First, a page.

Tuesday, 1 May 2012

The White Diamond

Werner Herzog once again goes back to the South American Rainforrest, the setting of his feature films Aguirre, Fitzcarraldo and Cobra Verde. This time Herzog is in Guyana, one of the less known countries of the continent. A small country, with just 700,000 inhabitants, Guyana shares more in common both historically and culturally with the Caribbean Islands than with its giant neighbours to the south. Herzog is in Guyana to meet Dr Graham Dorrington, an aeronautical engineer who is in the jungle to test his latest airship. The story is tinged with sadness though as in a previous test ten years earlier, Dorrington’s cinematographer Dieter Plage was killed.

The film begins with a brief history of aviation and in particular the history of the airship. Herzog discusses the rapid rise and fall of the popularity of airships before and after the Hindenburg disaster. Herzog first meets Dorrington in his lab in London. He is an excitable and intelligent man with grand ambitions of soaring above the jungle canopy, capturing its unspoiled beauty and collecting samples that could be used in the Pharmaceutical Industry. Dorrington is eccentric but focussed and it is obvious how much the expedition and test means to him. The tragedy of ten years earlier is only briefly mentioned and leaves the viewer hanging.



Once the action moves to the jungle, the expedition is hit with various problems. There is a bad omen from the outset as a huge storm draws in when the ship is first inflated. Lightning is seen cracking in the background, beneath and deep grey sky. There are more problems as the ship suffers seven technical faults on its maiden flight and the excitable and enthusiastic Dorrington looks like a broken man by the mid point of the film. It is during these initial tests that Herzog meets the stat of the show, a local man named Marc Anthony Yhap. Yhap and other local men were hired to help carry the equipment but when the craft is first inflated, Herzog notices him starring up in wonder at the ‘White Diamond’ as he calls it. Herzog uses a trick that served him well on Into the Abyss which is to leave the camera rolling once a person has stopped talking. This pressures them into continuing and means they often reveal more. Yhap, despite no formal education speaks with great wisdom and authority and tells the story of his families migration to Europe in the 1960’s, leaving him alone. He tells Herzog how much he misses them and hopes that his mother in Spain is able to watch the film. It’s a poignant moment.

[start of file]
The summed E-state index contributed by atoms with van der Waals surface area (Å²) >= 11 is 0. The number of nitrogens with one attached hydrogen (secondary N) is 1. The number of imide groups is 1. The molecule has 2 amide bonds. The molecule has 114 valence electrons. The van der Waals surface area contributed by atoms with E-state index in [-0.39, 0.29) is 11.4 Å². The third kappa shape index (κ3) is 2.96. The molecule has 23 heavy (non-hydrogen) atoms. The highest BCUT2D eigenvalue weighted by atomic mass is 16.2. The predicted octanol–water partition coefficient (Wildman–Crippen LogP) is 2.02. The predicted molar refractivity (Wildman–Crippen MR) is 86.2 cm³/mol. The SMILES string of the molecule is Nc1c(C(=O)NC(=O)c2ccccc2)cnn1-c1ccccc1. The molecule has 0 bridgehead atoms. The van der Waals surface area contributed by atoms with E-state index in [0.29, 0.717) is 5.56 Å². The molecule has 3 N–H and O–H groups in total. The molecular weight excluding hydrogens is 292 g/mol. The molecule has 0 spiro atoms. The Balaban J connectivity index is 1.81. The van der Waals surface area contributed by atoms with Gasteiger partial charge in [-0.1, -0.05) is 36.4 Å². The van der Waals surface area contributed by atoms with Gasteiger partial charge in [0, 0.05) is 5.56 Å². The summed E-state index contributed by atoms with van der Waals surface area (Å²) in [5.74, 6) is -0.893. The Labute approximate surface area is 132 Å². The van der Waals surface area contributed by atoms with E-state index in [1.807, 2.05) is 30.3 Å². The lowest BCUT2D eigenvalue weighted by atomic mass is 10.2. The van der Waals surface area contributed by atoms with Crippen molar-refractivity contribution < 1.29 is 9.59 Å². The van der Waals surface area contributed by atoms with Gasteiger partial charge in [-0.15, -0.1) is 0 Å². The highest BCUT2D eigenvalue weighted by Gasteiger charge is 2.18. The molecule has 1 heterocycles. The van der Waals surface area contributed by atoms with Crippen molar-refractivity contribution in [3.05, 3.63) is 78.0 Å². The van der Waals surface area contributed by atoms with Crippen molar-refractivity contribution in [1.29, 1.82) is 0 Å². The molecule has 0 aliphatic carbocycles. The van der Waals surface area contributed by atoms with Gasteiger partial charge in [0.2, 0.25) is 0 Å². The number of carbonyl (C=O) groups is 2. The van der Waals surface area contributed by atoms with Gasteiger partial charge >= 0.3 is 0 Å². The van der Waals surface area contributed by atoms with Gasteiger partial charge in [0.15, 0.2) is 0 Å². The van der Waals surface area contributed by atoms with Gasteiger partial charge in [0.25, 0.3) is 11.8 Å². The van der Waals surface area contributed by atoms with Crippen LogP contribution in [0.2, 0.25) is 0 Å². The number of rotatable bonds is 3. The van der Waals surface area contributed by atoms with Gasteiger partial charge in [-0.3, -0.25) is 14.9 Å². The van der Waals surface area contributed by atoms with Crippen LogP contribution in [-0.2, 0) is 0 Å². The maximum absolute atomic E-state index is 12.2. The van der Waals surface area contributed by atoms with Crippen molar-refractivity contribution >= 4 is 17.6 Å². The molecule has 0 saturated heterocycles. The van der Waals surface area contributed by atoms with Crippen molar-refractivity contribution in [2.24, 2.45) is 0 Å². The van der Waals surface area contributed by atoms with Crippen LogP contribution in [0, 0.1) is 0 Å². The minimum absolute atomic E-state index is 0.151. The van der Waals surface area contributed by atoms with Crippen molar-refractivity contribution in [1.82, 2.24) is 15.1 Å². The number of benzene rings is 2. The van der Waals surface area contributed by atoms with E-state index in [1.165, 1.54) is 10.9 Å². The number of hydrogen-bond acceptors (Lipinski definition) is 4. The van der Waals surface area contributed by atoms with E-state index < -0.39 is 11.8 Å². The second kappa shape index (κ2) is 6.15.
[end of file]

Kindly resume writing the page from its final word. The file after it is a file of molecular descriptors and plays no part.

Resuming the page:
Once the problems have been ironed out and the airship is flying, Herzog is able to capture some quite extraordinary visuals of the jungle canopy. I watch a lot of Nature Documentaries but this is some of the most incredible footage I’ve seen. There is one shot in which a camouflaged frog appears to be playing hide and seek with the camera, slowly moving around a branch as the camera follows. It is simply stunning. The most beautiful shot of the film though is thanks to Yhap who takes Herzog through the jungle where he is able to see an entire waterfall through a single drop of rain. It is a majestic sight. A later shot which shows symmetry of the waterfall and thousands of swooping Swallows is also masterful.

The relief on Dorrington’s face after his successful flight is palpable. It looks as though a huge weight has been lifted and it is only then, an hour into the film that he reveals to the camera what happened on that fateful day, ten years ago. The story is heartbreaking and makes you realise why Dorrington has come back to complete this test.

This is among Herzog’s best documentaries. He has managed to find another engaging story with a single man facing danger and battling against the odds (a constant Herzogian theme). The visuals are stunning and the narrative is informative and exciting. In Dorrington and Yhap, Herzog has discovered two more remarkable characters and the world is better for having them documented.     

8/10

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